How Data Fails Humans, or the results of a Tesla road test

image

I see a lot of experts and massive businesses investing and committing to the concept of “big data”. It’s spoken about in grand terms. We talk about it like the solution to all of our problems is simply hiding in plain view, waiting to be recorded and processed to give us “the answer”. For the most part I agree that if we were to gather enough data and have the tools to analysis it all, we could actually have a near-perfect view of an experience. But I also fear that we’re putting too much trust in data. Those recordings of speed, location, time of engagement, rate of response, etc. are confined and adding more data points won’t always solve the big issue. 

The problem I foresee is two-fold. First, data isn’t perfect. Anyone who’s ever gathered data on a subject knows that it isn’t always easy to get a clear view of what’s happening based on the data you receive. You have to analyze the data to determine the story.

This leads to the second issue: analysis. Humans are impulsive, emotional creatures. This means we have moments where our interpretation of anything is based on our own, personal, biases. There’s no way around it aside from involving many, disconnected people and having them interpret data independently from each other. The beauty of being human is that we fail at things.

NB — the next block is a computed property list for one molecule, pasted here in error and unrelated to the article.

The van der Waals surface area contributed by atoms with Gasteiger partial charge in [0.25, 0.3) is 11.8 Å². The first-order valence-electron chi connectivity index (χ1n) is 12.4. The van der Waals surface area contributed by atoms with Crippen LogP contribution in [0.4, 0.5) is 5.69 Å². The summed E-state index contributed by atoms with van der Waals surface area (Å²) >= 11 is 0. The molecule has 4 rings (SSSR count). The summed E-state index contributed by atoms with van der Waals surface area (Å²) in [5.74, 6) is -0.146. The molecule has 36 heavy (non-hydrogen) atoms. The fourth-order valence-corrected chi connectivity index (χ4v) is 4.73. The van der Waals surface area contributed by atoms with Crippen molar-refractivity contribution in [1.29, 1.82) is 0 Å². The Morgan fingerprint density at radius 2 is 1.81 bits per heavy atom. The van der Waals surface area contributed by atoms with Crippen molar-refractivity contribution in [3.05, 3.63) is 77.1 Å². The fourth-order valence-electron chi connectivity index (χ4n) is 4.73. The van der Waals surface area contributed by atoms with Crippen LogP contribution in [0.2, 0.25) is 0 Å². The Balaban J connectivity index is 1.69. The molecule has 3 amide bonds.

Nothing could be more clearly supporting of this argument than the recent, very public, tussle between Elon Musk @elonmusk and New York Times writer John Broder @nytimeswheels. Mr. Broder recently took the Tesla Model S for a test drive in New York. In his test drive Broder ran out of charge and was forced to be towed to a charging station on his second day of driving. The overview of the issue is that cold weather (it was the coldest day of the year) reduced the charge in the car as it sat idle overnight.